When I was growing up, it seemed as if we kept our stories to ourselves. Social media wasn’t a big deal when I was younger, so I didn’t really tell folks what all went on in my daily life. Back then, we more or less accepted our daily jobs and didn’t want to “bore” folks with our day-to-day tasks nor “burden” them with any troubles.
As Facebook and other social media vices came into popularity, everyone wanted to know our story. A simple photo of a cow would soon become the center of attention for days on end. A picture of a hay field or an old tractor led to questions and lots of chatter about the “good old days.” Now we as farmers have to ask ourselves, how do we tell our story?
When telling, “our story,” we must figure out how transparent we should be. Do we tell them all the good and skip the bad? Do we tell them the stuff we try to forget? What is the best way to approach it? I have found that folks prefer the real world. They love to hear what we do on a day-to-day basis. I’ve learned folks appreciate the good times, try to empathize with the bad, and always are up for a good story.
I’m not saying we need to share every last little detail. Controversial topics like dehorning and castrating can be portrayed through educational means, but it’s not necessarily the best idea to post more “graphic” photos. However, stories where you’ve shown pictures of a cow in labor should not just end if the calf doesn’t make it. Explaining the situation and showing all the work you put into it is better than just leaving folks in limbo. Folks are more open to seeing the work and listening to the story than to just receive an unfinished ending.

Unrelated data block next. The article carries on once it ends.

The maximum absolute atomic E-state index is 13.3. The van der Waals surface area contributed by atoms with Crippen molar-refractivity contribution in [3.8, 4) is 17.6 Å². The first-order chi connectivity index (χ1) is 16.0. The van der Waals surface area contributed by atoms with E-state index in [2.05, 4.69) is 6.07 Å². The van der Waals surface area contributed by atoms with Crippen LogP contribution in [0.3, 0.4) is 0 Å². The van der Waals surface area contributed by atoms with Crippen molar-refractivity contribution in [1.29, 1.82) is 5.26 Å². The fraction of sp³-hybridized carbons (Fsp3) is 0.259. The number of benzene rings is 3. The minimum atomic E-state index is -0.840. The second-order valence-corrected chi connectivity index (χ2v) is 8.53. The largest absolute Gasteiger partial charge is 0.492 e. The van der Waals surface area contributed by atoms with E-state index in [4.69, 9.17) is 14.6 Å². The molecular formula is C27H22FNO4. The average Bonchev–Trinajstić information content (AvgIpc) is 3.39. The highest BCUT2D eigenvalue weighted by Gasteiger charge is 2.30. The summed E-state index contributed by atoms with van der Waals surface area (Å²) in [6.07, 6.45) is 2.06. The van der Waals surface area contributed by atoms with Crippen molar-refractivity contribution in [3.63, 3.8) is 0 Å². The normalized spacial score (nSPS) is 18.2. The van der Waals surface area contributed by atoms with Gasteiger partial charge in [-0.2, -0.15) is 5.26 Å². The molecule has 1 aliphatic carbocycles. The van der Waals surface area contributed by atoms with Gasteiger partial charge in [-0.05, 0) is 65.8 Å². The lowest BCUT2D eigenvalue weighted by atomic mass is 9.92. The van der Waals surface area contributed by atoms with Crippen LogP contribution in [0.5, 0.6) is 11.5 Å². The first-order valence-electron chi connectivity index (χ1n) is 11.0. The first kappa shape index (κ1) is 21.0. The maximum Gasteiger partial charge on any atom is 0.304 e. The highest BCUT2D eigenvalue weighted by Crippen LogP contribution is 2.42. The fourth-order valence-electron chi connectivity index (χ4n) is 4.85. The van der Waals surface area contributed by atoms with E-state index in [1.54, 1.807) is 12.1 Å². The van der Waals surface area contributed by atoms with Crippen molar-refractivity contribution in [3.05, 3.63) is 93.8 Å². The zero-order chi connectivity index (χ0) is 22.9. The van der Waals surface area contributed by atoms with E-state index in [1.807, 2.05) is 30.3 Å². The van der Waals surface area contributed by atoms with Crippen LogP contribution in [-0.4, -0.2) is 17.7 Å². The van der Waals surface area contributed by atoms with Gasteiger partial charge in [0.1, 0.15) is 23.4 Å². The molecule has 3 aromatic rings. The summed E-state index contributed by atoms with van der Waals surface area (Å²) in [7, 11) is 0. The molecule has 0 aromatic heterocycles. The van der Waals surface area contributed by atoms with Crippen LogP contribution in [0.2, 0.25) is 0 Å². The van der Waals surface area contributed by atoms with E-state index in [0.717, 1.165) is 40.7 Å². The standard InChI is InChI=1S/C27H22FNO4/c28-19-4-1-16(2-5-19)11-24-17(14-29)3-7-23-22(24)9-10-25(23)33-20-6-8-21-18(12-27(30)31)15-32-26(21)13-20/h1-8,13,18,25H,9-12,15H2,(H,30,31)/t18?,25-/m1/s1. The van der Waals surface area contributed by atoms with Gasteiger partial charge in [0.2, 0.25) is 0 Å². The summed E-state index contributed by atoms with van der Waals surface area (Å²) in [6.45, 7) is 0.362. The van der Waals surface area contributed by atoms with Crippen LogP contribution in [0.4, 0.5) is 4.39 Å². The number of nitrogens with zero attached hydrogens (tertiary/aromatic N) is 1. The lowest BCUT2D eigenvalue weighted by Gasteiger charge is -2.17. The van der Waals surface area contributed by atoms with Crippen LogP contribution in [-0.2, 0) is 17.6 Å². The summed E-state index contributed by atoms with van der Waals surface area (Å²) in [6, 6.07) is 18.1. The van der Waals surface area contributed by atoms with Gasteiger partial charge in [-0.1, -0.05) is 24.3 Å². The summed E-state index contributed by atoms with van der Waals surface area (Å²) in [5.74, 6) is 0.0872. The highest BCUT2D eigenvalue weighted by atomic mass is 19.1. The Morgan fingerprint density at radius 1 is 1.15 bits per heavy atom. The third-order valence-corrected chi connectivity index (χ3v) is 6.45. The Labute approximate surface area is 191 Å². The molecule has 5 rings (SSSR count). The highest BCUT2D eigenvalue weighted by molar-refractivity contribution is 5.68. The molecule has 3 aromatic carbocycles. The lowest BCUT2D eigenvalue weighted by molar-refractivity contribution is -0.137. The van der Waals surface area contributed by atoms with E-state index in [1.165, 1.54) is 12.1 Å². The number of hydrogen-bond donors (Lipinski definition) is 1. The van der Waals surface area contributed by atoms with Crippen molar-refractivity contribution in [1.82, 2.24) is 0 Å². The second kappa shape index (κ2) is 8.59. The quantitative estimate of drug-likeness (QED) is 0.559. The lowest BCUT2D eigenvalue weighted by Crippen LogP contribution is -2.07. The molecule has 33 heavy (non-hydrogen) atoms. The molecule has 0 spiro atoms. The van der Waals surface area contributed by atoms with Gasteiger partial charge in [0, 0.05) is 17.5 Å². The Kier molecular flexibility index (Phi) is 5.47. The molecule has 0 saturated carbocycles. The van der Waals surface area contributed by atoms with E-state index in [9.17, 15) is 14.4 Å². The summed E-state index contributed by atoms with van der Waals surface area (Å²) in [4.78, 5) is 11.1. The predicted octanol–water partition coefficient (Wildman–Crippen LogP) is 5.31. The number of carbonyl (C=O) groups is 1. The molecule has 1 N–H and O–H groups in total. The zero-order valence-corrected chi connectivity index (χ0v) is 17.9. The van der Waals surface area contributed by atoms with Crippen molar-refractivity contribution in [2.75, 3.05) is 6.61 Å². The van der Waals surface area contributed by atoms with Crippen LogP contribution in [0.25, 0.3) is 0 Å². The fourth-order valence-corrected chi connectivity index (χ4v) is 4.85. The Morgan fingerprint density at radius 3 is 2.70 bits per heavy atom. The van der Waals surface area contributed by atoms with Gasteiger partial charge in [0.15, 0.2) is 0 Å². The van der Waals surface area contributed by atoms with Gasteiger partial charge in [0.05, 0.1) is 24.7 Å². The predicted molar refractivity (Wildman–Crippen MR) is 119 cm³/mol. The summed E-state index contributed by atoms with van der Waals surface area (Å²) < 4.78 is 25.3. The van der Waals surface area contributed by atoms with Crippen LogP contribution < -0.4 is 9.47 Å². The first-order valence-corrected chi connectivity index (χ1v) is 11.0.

It’s important for us to tell our stories. As most everything we do on the farm, it’s a work in progress learning how to do that. It’s not always easy, and sometimes we don’t know what to say, but finding a way to do it will help us connect consumers and producers through a more realistic way. We are human and everyone wants to be treated like they matter. So, tell your story, share it with a friend, and be open to questions. You never know when you may shed light to a topic and sway someone in a positive matter.
The author is a sixth-generation farmer and fifth-generation dairy producer in southwest Virginia, where she and her family own and operate a 145-head Holstein dairy. Courtney is involved in agriculture organizations throughout her community and is a graduate of Virginia Tech.